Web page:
Zombie Liturgy?

Mark Johnson of Australia hits hard at MR3 and the exaltation of “a ‘zombified’ liturgy”:

Vernacular is a living language, and is more in harmony with our essential reason for being: to proclaim the Living God, not one expressing the static and past interests expressed in a dead language. It is important to appreciate that language is not divorced from life.

Rather, it is expressive of it, organically so. A dead language is such because the culture it was once expressive of is no longer. Merely translating such a language, out of place and time, is to adhere to arcane interests and cling to a corpse.

…The Good News is not about secrecy. The Good news is not about special languages by which only initiates will nod in exclusive and excluding assent. The Good News is not about a restless and never-ending search for the perfect liturgical language – as if the current push for the arcane will be the last.

The problem with the MR3 is less about vocabulary and more about usage. It’s also about authenticity. Instead of the structure of a dead language being used to burnish a vernacular, why not let the best of the vernacular shine? Poetic short sentences. A substantial variety of words and expressions.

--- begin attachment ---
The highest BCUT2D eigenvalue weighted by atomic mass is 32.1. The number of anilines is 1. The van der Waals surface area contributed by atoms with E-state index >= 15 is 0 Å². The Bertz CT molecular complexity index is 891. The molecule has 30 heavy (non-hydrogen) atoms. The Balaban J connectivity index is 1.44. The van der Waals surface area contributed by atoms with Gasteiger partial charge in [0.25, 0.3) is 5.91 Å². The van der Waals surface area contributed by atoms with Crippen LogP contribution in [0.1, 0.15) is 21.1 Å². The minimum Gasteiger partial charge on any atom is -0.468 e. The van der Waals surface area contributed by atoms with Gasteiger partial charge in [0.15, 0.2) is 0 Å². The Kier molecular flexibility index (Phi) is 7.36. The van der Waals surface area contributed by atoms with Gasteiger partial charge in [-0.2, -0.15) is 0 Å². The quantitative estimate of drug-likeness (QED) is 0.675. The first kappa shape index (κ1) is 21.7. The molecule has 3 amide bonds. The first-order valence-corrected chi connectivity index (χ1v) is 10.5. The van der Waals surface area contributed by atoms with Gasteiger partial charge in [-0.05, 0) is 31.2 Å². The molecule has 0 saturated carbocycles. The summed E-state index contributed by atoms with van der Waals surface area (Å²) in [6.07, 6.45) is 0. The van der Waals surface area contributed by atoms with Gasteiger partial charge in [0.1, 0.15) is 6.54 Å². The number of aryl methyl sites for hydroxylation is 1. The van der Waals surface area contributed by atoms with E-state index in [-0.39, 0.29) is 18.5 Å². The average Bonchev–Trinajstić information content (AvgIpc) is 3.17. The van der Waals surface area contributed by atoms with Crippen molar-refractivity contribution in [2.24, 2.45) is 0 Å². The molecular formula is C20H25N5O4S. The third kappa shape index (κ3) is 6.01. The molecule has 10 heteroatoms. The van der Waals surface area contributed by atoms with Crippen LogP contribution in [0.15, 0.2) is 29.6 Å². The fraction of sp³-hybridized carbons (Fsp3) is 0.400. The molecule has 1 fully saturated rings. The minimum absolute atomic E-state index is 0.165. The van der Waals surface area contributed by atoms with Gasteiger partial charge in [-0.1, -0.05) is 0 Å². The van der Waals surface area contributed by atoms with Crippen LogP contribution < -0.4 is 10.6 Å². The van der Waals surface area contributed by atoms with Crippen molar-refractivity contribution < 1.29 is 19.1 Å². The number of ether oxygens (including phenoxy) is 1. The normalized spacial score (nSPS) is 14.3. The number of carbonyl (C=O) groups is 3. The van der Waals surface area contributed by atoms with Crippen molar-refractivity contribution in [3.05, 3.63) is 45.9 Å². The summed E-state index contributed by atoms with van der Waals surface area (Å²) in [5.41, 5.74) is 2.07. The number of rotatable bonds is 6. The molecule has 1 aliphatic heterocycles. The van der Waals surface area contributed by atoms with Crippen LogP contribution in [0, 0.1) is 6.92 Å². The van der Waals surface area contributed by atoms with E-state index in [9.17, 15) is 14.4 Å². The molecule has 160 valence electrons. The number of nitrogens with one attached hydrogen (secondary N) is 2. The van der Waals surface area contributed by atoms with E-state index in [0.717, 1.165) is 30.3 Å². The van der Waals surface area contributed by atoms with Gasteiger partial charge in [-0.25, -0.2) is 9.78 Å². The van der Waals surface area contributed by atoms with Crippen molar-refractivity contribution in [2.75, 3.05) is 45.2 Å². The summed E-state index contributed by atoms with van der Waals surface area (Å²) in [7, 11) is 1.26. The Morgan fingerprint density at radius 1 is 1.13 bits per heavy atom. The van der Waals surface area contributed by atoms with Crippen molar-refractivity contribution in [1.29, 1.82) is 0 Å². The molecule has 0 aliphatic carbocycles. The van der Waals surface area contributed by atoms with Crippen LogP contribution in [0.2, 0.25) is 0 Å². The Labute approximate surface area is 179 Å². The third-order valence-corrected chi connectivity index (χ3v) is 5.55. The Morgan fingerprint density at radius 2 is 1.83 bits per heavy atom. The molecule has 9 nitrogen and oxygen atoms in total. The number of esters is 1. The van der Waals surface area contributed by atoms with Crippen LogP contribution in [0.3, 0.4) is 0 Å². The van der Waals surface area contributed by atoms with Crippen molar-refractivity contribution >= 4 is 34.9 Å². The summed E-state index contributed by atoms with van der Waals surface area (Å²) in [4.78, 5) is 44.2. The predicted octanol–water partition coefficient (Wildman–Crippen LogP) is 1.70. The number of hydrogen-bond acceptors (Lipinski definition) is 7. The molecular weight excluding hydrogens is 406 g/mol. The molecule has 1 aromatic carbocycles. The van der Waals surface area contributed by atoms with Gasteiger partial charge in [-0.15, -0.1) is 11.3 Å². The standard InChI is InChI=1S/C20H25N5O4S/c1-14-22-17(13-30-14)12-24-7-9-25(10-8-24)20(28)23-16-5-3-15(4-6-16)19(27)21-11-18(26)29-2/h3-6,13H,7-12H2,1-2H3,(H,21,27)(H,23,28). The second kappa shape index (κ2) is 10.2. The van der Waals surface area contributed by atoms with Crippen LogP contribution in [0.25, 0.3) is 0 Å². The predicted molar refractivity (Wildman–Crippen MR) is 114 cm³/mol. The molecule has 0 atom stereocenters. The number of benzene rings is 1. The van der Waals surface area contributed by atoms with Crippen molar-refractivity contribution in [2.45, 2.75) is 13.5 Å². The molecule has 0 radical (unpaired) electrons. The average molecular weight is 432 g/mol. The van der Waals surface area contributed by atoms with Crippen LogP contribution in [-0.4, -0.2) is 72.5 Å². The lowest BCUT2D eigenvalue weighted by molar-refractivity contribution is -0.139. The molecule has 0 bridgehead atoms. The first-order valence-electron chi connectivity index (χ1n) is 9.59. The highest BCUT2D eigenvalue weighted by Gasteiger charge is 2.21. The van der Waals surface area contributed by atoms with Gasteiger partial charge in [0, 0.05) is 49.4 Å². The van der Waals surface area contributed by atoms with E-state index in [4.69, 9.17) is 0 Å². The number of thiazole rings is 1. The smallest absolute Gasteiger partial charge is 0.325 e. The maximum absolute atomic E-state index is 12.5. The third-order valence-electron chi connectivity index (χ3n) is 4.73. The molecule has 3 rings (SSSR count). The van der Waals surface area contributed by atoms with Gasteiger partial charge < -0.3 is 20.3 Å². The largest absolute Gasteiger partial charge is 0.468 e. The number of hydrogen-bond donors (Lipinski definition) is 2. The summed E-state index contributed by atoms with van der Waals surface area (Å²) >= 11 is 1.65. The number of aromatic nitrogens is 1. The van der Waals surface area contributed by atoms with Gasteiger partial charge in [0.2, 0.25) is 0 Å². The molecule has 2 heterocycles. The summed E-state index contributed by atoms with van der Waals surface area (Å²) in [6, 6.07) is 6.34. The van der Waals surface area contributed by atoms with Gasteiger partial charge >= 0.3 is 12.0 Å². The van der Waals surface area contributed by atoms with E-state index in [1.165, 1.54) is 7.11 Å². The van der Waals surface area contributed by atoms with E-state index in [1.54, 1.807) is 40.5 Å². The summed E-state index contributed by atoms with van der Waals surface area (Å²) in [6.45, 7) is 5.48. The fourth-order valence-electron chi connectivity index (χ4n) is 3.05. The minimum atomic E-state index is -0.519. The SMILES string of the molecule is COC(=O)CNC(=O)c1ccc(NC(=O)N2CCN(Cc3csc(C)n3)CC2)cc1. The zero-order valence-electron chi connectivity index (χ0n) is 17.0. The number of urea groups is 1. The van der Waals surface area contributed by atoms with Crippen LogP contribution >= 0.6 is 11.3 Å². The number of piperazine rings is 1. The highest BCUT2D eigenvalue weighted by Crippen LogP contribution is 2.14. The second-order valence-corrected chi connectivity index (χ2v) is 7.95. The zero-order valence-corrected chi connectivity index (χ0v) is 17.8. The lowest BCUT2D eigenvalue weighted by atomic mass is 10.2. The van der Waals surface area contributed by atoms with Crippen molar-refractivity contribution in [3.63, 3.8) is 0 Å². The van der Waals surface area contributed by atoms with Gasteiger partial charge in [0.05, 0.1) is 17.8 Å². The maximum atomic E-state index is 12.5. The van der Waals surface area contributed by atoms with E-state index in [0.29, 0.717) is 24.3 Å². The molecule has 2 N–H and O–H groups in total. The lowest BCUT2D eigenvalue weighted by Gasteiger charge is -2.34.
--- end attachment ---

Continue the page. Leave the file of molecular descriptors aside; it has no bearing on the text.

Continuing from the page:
About catholicsensibility

Todd lives in Minnesota, serving a Catholic parish as a lay minister.
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1 Response to Zombie Liturgy?

  1. Liam says:

    Poetic short sentences are great. But poetic long sentences can be, too. It’s just that the syntax is different from Latin. Pleonasms may be restrained in England, but American usage is rich with them; again, though, differently than Latin.

    God forbid someone who thinks Strunk & White is a good guide to prosody be let near translations of this sort. (Strunk & White is good for academic essays. Otherwise, use with caution.)

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